So, I’m sorry I haven’t blogged in a while. I read something in Oswald Chambers over Christmas vacation about how God uses silent seasons in our lives to speak to us, or to draw us into waiting dependence. Sorry, that doesn’t necessarily mean new blogs are going to be terribly profound…
Last night Flogging Molly played a show at the Senator, but I couldn’t go because it was sold out. I saw a friend at Worship Generation tonight and she told me she had a ticket but didn’t go, so I totally could’ve gone! Dangit!
This morning I played fiddle and mandolin for worship with Sam and Kevin. It was the first time I’ve played with them since I stepped down last summer. It’s so good to be back!!! I got new D’Addario Helicore violin strings yesterday for the occasion. I know, I’ve been using Dominants for almost 20 years, but they didn’t have any full size Dominants in stock, and these were 10 to 15 bucks cheaper (still $40). They have a stranded steel core instead of synthetic gut like Dominant, but they sound really good. Apparently these are the strings bluegrass players use, and they’re suitable for electric violins as well. I think they produced a more even tone plugged in this morning than Dominants do. Good stuff!
Lifehouse recently released their new single. It’s an old song of Jason’s from the FKA days when Jon and I used to play with him, so I got a little bit emo about it. But God used the situation to deal with me. I read Chapter 9 in Chuck Swindoll’s The Grace Awakening last week, and it appropriately dealt with the kind of stuff I’m dealing with, with old church split issues, old broken relationships in Scotland, old broken band dreams, etc. It’s called “Graciously Disagreeing and Pressing On”. Chuck has some really good “Insight” (get it?) on Paul and Barnabas’s split, and how it’s sometimes God’s will for such things to happen–that it’s sometimes God’s way of moving his people “on to another dimension of ministry” (p. 195).
I highly recommend this chapter, especially the section on Paul and Barnabas, but if you can, read the whole thing.
He draws the illustration of Paul and Barnabas into the points he made in an earlier chapter about the fact that an argument usually consists of an objective truth, and then two subjective viewpoints, and it’s important for a person in an argument to make a differentiation between what the objective truth is and what the personal viewpoints are. Chuck says Paul and Barnabas both had equally valid viewpoints when it came to the issue of John Mark’s dissertion. Both of them were in the right when they chose the path they chose, but it was a very bitter split because they couldn’t compromise at the time. However, later in life, Paul still spoke affectionately of both Barnabas and John Mark in his letters.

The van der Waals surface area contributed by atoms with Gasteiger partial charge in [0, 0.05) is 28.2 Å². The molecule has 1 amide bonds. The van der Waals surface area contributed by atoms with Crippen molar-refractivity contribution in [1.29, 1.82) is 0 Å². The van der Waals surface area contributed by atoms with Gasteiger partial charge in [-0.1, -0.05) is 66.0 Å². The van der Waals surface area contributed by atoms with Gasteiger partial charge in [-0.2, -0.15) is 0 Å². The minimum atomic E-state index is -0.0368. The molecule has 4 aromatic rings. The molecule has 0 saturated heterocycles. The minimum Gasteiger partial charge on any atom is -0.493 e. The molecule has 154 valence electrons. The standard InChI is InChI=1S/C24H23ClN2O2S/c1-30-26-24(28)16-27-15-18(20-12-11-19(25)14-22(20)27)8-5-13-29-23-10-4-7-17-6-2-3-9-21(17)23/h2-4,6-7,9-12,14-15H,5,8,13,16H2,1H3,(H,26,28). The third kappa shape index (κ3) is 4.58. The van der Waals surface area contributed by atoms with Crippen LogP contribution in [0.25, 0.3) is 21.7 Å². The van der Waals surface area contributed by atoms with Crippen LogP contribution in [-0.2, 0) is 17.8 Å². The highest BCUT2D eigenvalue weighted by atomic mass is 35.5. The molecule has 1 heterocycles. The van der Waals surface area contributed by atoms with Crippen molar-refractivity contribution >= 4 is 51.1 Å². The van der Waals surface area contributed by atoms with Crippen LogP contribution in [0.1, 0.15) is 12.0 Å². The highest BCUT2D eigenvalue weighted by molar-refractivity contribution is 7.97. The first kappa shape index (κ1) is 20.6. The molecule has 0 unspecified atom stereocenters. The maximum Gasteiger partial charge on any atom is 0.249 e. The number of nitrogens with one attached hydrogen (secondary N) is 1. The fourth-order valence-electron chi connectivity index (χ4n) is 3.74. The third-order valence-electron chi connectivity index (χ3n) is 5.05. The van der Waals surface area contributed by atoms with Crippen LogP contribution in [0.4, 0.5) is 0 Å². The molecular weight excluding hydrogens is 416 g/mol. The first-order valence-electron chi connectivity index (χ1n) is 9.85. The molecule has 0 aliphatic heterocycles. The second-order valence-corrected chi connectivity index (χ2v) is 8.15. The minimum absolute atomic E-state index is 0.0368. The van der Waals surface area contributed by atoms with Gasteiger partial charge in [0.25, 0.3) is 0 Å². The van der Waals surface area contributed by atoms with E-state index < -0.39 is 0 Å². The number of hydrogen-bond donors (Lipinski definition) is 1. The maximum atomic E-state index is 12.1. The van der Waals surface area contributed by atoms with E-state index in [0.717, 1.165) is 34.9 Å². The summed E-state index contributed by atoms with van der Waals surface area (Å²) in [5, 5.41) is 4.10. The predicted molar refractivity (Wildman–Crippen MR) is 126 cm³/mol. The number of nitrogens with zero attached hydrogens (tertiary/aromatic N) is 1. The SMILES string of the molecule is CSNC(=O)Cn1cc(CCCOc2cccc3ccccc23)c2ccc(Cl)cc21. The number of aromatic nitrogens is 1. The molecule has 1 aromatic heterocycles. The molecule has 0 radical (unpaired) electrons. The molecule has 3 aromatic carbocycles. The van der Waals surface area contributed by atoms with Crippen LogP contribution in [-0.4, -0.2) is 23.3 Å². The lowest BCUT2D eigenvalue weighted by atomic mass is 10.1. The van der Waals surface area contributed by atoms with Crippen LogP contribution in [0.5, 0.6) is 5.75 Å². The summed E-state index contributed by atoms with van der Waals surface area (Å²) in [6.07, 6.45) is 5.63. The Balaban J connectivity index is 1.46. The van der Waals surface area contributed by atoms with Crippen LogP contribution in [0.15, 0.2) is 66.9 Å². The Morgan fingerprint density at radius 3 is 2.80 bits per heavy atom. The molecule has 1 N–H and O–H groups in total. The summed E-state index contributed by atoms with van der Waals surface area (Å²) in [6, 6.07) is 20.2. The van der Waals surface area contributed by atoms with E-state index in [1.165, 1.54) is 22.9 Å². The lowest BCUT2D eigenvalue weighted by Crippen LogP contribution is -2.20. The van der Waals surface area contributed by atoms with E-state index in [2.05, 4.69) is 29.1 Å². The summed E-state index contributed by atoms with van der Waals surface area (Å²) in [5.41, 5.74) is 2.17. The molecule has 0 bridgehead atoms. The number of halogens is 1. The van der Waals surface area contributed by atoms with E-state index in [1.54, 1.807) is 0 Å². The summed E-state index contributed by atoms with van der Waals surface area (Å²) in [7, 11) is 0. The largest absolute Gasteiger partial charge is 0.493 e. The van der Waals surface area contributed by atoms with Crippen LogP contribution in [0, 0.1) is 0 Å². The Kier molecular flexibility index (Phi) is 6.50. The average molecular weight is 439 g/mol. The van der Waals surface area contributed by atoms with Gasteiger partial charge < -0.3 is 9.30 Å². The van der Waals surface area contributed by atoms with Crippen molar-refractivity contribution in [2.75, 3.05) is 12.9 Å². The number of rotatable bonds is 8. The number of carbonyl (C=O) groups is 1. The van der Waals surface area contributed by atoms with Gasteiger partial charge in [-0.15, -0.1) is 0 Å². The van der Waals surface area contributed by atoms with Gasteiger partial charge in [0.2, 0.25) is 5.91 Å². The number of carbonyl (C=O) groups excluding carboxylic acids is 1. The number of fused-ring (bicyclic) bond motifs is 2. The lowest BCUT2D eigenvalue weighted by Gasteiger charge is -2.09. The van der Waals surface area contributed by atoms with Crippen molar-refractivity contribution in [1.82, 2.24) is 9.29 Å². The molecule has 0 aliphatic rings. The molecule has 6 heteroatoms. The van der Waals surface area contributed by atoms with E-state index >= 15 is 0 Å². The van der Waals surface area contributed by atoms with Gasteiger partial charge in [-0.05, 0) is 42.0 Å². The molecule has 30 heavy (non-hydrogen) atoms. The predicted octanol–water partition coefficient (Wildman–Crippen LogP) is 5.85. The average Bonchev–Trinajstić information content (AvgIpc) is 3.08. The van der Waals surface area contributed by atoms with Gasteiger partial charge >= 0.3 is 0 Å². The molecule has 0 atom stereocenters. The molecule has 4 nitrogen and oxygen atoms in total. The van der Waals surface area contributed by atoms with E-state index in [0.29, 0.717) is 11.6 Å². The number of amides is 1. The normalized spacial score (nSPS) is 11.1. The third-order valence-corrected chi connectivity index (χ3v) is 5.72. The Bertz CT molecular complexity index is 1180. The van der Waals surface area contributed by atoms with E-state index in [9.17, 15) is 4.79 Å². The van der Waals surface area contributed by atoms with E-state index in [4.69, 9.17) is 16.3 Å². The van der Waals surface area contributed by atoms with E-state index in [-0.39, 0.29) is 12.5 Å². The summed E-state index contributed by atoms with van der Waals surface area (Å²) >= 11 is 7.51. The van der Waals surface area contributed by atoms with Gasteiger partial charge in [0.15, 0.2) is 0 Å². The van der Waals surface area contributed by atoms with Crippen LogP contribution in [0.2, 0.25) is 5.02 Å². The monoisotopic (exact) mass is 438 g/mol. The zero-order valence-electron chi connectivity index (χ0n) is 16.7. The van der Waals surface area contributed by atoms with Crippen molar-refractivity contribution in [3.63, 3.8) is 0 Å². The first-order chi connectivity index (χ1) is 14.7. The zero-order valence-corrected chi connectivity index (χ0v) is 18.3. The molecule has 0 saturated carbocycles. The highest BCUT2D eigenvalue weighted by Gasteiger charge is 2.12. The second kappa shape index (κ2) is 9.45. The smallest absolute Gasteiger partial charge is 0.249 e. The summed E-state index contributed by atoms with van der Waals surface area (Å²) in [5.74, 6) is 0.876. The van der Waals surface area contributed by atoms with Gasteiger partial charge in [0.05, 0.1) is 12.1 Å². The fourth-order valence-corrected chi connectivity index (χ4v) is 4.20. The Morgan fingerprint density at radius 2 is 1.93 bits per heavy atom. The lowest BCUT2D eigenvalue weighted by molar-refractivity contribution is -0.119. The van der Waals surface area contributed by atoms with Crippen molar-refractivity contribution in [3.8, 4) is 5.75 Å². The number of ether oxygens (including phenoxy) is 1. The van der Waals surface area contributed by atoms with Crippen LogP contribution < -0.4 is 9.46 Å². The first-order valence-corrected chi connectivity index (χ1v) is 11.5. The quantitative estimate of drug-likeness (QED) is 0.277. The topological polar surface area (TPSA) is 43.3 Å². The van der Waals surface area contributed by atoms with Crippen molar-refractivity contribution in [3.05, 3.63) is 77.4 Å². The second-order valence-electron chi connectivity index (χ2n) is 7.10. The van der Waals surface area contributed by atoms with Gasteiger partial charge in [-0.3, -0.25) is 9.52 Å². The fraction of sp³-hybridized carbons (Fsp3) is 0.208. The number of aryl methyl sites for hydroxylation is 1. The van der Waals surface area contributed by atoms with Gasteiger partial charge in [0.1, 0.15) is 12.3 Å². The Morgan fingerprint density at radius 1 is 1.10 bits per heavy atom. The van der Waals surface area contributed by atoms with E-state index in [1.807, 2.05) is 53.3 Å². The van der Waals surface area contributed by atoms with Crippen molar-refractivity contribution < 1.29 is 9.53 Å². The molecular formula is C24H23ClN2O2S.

Many people today emotionally are sitting in dark rooms, eaten up with bitterness because of an argument that they had with someone a long time ago. They feel they were humiliated or they feel they weren’t listened to. How many are living out their lives with their spiritual shades drawn, thinking to themselves, I’ll have nothing more to do with the church because of an argument they witnessed or maybe participated in? We need to be people who can disagree in grace and then press on, even if the disagreement leads to a separation. (191-2)
Here’s an important point Chuck makes a couple pages later, and it really resonated with me:
There was a time in my life when I had answers to questions no one was asking. I had a position that was so rigid I would fight for every jot and tittle. I mean, I couldn’t list enough things that I’d die for. The older I get, the shorter that list get’s, frankly. (194)
That’s an important breakthrough for young Christians who enjoy their theological arguments. Chuck also talks about how Christ’s body is One, though there are many parts, and, Calvinists, covenant theologians, charismatics, pre- or post-millennial, pre- or post-trib– “We disagree on certain points of doctrine, but we’re on the same team. We’re going to spend eternity together. We’re going to meet the Lord in the air (whether they believe it or not!). So we might as well enjoy each other’s company on earth” (p. 193).
While I have your attention, I want to point out what Oswald Chambers had to say today. Here’s an excerpt: “Without the sovereign hand of God Himself, nothing touches our lives. Do we discern His hand at work, or do we see things as mere occurrences?” If you don’t have a copy, you can read the full entry online.